Thursday, September 27, 2007

Corruption Index Comes Out Again

Transparency International just came out with the annual Corruption Perception Index, ranking the countries of the world based on how corrupt they are. Once again, this country is very corrupt, but some other countries have apparently become even more so because we aren't ranked quite as high - or low, I guess - as we were last year.

Take a look. You can even see how your country compares with others. You might be surprised.

Here's what I posted when the list came out last year.


Anonymous said...

Interesting.... Corruption discussed solely as an economic phenomenon. And so are all the proposed solutions, more or less. Isn't that kind of like--I don't know, discussing cancer as a cosmetic problem, or something? Or maybe I'm missing something. There's always a first time! (Kidding, kidding...)

Anonymous said...

WOW! The list is very interesting.

First, I'm sorry that your country is not doing even better than it is.

Second, isn't it interesting that Myanmar is in the top two most corrupt countries in the world (according to that one list). And, that is where there is so much civil unrest. There's got to be a correlation.

Anonymous said...

Building on Matsu's point, your country isn't that different from Myanmar, but there's not as much civil unrest. Why do you think that is, Ruth? (Note too, that civil unrest in Myanmar is relatively new, even within the past few months.)

I noticed that Scandinavian countries are all in the top 10 least corrupt. They also tend to appear near the top of "happiness" indicators (sorry, can't cite references here). And culture has to play a certain role - in many places, 'cronyism' is pretty ingrained.

Anonymous said...

Responding to writer2b - one of the blurbs at the site mentioned that institutions have to be stable - that's why you see more corruption in times of turmoil (e.g. Iraq, Afghanistan). I see a link titled "Corruption drains desperately needed resources, says TI’s Labelle" - implying that poverty results from corruption, not the other way around.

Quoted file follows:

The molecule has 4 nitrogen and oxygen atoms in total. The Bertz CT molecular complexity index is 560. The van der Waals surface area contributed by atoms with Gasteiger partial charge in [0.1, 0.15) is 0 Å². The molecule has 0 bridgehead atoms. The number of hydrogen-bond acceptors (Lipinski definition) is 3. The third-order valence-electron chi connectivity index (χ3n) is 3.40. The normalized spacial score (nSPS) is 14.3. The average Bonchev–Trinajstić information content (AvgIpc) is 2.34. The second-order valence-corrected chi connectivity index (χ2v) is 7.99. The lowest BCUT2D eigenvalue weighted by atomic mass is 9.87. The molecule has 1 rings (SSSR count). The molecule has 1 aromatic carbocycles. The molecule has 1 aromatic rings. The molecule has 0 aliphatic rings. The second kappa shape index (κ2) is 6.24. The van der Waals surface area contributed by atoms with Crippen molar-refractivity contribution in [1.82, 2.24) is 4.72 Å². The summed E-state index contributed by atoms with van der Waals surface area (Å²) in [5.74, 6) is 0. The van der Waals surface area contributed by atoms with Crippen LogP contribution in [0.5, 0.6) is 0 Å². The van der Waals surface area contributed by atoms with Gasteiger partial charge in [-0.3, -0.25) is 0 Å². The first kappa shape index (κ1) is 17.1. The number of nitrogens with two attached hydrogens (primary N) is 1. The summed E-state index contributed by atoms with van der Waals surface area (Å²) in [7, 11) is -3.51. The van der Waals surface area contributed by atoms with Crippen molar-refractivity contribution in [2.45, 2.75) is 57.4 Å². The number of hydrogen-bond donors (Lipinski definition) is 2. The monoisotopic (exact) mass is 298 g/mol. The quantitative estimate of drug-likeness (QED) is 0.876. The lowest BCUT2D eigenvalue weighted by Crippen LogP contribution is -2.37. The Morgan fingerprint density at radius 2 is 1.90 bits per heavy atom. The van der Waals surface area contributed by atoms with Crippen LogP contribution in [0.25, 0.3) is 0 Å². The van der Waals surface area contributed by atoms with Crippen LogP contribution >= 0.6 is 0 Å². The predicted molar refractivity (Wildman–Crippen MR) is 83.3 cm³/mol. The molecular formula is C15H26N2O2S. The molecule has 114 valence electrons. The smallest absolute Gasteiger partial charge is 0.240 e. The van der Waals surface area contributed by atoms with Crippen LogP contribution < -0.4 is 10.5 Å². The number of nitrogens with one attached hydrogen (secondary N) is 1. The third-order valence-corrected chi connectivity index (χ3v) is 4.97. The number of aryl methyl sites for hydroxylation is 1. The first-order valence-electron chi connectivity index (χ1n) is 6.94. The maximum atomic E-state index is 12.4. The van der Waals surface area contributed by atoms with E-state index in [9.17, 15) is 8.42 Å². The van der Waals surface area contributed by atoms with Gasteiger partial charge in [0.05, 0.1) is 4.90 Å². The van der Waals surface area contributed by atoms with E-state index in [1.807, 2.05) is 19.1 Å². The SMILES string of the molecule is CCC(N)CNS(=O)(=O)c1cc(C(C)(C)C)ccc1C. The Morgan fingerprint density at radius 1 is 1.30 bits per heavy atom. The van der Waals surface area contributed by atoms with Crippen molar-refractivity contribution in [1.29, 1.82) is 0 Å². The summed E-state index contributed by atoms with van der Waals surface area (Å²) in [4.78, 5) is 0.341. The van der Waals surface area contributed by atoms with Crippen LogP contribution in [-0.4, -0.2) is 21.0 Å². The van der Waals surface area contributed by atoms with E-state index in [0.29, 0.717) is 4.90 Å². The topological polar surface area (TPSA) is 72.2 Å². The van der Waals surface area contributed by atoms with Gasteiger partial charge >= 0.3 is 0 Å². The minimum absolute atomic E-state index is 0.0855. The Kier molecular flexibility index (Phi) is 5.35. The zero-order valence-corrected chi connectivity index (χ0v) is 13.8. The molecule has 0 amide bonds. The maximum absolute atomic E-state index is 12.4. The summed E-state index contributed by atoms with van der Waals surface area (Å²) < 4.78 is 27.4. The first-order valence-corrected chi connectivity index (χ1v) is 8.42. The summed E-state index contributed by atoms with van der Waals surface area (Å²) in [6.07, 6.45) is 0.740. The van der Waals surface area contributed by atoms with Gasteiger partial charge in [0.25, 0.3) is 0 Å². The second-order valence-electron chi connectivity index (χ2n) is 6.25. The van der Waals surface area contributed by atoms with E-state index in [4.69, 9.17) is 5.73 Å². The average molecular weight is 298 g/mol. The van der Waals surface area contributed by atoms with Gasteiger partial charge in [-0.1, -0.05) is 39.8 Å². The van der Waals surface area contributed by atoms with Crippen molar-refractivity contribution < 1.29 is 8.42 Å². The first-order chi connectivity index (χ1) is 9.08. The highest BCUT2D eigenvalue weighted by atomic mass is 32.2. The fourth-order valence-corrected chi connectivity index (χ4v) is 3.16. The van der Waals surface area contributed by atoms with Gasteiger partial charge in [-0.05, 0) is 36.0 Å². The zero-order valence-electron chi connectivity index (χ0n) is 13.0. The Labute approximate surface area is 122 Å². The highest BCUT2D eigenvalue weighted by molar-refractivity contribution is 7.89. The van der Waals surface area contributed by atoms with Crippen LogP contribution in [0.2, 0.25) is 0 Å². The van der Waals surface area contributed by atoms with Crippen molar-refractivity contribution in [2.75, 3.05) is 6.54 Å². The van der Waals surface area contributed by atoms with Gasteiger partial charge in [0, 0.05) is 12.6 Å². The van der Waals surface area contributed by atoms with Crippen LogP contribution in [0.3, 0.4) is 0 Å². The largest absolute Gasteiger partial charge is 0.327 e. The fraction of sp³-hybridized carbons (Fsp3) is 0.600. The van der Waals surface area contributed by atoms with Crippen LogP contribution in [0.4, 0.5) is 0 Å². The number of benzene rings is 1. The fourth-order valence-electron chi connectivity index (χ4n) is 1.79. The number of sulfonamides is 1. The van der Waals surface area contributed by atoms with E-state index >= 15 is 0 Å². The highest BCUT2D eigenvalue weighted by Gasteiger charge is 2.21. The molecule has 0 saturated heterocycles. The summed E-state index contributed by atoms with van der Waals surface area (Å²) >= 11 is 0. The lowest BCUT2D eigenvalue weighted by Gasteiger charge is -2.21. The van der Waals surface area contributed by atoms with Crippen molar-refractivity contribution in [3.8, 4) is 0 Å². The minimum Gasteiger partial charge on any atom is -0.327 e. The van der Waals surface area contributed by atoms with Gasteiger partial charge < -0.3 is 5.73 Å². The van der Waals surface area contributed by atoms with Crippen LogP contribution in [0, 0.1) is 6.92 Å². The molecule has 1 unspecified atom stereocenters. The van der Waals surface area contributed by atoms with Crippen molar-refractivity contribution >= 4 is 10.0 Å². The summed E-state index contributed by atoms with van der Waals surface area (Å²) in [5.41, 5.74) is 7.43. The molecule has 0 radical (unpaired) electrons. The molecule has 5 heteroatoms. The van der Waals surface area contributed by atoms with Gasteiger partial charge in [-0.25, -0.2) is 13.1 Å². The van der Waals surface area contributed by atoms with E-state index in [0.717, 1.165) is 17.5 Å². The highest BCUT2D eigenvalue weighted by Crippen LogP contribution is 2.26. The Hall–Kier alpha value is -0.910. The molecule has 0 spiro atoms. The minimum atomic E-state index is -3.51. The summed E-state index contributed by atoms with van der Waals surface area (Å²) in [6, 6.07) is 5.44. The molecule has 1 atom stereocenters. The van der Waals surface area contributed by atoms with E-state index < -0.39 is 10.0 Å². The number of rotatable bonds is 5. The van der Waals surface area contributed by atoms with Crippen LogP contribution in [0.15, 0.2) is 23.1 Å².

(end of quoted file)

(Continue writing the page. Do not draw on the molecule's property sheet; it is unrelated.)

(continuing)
I see "Concerted efforts needed in rich and poor countries to stem flow of corrupt monies and make justice work for the poorest" and calls for independent judiciaries - implying they recognize the importance of justice, not just economic issues. Also "the difference between the countries at the top and the bottom is not so much due to their relative wealth or poverty, but to the development of their institutions. The top scorers have effective public sectors, with open contracting procedures, strong disclosure rules and access to information" - that is, access to information, not just money.

It's possible I'm not getting your point, but it seems to me that T.I. views corruption as more than just an economic phenomenon (although the impacts on economic issues are substanial).

Ruth said...

Hi Tricia,

There's not as much civil unrest right now, but we've had plenty in the recent past.

As far as whether corruption causes poverty or poverty causes corruption, dunno. It's a vicious circle. You can't get anything done unless you pay a bribe, and if you're the one asking for a bribe, chances are you didn't get paid for the last three months, and taking bribes is the only way you'll be able to feed your children. I don't know where it all started, and frankly, most days I can't envision it ending.